You have to hold it in your hands to feel it: the tug on the thread spool by the kite that's soaring in the sky. An unequivocal message: its time to let me soar. Let me go, I belong here.
Very few things in life are as obvious: a diamond shaped piece of paper that was meant to fly - and knows it purpose. When the north winds begin to blow, it's the call of rustling paper dreams that begins to play first, the war-cries come much later.
A true kite-flyer is mesmerising when you watch - the symphony between man and object, the former helping the latter get to horizons that have fascinated mankind since we began to write our own history. There's a joy in the tugs and pulls, silent effort in the navigation, and the thrill of feeling the wind play along. It's a journey and a destination whose celebration is very quiet, and very personal. It's a rare meeting place of man and nature and philosophy: the azure blue above waiting to be touched, its improbable physical frontiers broken by the humblest of all things - a scrap of paper.
My earliest memories of Pongal were that nobody in my class knew what it was. Surrounded by predominantly Gujarati friends and family, there were about five people in my life that I could wish a happy Pongal. Squatting next to my mum in the garden, next to the Tulsi shrub, I'd see her roll small mounds of pongal khichdi, speaking to her ancestors, and to the dog, crow and cow. Small yellow mounds on green coconut leaves, the aroma of food and foliage and mud mingling into memories that are now tagged as childhood. Today, only for today, I pray only for my family, she'd say, her nose and cheeks reddening in a sign I deciphered quite early on, that meant she was home-sick. Seeking her parents, family and language in a foreign land, far away, further than just distance measured in miles. She, who had atleast two dozen people on her daily prayer list, who'd hear a moving story and add the characters to her prayer marathon, she, would then close her eyes and remember the siblings who nurtured her, the parents she hurt when she ran away to get married, the grandmother she never knew, the temples she visited when she was a child, her silk skirt rustling as she raced the younger sibling up the stairs. It was one of the few times when my mother was inaccessible to me - her pain and nostalgia was for her alone.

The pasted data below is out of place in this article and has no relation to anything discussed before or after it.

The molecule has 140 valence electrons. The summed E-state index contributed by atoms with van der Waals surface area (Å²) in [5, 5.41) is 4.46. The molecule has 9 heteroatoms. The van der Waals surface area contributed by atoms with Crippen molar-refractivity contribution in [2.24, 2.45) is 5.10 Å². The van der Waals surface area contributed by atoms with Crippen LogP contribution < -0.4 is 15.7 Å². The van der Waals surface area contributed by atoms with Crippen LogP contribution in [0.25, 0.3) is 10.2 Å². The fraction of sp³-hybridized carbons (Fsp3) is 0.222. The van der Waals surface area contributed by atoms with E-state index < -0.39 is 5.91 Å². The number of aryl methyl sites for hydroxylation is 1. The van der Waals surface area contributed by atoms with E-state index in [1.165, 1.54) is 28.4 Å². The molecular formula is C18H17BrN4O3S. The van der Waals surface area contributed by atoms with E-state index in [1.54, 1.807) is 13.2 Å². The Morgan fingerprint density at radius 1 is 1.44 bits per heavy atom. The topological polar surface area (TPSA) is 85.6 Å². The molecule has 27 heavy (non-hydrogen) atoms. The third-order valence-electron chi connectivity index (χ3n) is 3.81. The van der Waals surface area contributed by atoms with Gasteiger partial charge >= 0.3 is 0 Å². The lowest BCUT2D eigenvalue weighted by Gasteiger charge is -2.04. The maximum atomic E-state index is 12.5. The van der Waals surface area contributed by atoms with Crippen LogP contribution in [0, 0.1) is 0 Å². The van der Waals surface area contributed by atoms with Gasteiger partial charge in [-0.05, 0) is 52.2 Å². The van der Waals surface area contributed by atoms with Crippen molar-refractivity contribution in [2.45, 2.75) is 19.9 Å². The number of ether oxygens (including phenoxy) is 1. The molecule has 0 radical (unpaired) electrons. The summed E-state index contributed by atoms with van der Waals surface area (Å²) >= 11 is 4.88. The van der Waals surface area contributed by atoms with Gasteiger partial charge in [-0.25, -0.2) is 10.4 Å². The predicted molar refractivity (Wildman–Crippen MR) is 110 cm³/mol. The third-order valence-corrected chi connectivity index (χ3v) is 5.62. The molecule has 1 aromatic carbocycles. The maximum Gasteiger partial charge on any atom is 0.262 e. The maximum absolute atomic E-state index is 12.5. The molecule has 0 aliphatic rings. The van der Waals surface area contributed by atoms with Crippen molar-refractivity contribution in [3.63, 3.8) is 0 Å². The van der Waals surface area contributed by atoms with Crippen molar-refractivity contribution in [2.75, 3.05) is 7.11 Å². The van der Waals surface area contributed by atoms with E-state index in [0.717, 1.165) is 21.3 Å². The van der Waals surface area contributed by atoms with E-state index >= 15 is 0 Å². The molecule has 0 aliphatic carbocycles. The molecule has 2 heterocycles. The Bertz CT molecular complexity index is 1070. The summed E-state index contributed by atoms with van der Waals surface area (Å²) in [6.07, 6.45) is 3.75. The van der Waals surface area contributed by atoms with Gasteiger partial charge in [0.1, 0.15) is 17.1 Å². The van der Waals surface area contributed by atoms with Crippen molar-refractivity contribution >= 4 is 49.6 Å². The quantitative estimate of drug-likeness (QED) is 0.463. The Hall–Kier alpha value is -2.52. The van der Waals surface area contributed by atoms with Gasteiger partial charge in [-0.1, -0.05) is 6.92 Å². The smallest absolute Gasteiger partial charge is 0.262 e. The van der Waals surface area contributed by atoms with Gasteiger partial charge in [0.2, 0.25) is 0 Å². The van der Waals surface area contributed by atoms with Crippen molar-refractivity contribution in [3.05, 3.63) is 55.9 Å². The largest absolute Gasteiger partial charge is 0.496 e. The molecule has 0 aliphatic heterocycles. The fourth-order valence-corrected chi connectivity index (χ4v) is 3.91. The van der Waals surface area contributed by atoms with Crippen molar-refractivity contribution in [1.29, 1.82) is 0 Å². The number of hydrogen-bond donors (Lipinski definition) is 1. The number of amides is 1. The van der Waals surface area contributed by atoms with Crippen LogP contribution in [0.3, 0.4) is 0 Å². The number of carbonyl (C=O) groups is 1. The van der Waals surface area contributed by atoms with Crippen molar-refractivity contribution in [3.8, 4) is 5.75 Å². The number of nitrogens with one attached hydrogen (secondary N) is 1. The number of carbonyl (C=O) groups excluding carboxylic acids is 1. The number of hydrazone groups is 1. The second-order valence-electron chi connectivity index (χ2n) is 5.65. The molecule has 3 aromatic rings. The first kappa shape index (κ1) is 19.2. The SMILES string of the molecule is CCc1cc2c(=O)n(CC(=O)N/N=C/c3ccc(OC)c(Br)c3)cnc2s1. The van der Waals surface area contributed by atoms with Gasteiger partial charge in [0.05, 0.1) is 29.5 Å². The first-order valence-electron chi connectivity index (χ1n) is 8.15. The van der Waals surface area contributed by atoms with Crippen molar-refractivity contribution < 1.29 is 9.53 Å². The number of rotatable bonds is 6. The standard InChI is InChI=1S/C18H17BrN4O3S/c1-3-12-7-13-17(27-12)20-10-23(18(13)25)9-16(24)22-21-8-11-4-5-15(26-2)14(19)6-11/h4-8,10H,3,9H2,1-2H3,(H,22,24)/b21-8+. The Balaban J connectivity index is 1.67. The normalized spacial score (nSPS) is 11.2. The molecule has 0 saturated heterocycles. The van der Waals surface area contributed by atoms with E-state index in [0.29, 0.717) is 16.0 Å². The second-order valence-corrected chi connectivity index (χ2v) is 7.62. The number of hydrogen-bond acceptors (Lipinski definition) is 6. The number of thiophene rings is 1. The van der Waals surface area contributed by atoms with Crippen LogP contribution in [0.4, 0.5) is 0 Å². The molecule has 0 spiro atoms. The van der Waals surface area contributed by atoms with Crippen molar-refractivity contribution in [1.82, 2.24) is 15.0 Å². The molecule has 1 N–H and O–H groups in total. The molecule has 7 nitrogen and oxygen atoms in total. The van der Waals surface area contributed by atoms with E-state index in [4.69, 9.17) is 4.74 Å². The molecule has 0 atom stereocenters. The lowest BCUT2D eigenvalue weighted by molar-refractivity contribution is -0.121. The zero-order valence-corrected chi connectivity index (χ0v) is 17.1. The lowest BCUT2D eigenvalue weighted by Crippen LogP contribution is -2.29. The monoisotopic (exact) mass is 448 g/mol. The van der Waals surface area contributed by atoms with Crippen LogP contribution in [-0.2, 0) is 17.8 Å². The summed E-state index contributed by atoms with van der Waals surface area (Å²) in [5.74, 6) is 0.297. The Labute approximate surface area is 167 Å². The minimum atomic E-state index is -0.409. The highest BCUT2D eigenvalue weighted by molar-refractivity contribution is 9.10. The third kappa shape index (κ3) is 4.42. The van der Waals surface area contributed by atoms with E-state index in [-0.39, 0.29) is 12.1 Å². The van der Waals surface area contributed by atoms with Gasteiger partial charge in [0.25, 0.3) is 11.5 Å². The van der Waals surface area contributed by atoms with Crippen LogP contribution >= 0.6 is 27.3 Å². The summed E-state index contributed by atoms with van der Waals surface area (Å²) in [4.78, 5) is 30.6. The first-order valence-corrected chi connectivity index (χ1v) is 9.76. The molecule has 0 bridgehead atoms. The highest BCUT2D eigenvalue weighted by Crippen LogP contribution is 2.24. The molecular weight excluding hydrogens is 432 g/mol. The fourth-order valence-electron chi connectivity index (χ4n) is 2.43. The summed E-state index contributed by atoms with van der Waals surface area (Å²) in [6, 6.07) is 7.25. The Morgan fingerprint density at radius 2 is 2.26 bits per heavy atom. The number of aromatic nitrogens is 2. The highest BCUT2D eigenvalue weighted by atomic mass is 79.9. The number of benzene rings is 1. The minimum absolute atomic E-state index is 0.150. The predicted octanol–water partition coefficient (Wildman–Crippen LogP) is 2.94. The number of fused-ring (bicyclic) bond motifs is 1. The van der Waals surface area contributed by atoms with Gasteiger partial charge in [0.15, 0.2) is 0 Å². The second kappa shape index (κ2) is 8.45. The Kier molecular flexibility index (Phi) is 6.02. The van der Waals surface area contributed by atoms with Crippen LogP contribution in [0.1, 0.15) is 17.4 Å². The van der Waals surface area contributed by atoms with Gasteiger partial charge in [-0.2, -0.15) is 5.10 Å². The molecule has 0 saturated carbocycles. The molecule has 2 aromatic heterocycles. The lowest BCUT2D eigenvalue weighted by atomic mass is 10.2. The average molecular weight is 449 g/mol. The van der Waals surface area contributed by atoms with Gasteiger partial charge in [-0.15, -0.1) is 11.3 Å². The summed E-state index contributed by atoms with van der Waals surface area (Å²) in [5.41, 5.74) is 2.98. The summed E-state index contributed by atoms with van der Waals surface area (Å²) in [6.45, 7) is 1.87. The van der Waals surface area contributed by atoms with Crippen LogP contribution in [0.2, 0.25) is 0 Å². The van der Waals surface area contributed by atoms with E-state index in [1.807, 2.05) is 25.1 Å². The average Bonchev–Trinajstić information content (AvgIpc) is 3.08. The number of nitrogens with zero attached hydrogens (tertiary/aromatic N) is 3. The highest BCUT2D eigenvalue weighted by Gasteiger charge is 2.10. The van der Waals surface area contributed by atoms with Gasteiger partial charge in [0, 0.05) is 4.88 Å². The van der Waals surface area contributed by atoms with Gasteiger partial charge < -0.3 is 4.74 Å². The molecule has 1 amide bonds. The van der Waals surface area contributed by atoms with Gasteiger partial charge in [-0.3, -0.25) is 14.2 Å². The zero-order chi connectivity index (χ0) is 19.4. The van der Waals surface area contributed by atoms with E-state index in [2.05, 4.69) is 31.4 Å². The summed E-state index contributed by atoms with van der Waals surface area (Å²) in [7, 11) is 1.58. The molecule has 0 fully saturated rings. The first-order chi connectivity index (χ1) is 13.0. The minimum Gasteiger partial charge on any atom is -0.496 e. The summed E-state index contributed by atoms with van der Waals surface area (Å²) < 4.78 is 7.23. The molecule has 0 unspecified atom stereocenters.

Today, I still have less than five people to wish happy Pongal. I have much lesser faith in God than I'd like, more questions than conversations with Him/Her. But when I squat down to do the ritual that comes to me in automation, I will put aside thoughts of the son and the husband, of my life and it's tiny trials, and think of my family not so far away. Parents, sibling, cousins and grandparents here and those watching from above. And the dog, crow and cow. My nose is reddening too, and my pain and my nostalgia is for me alone.
3 hours ago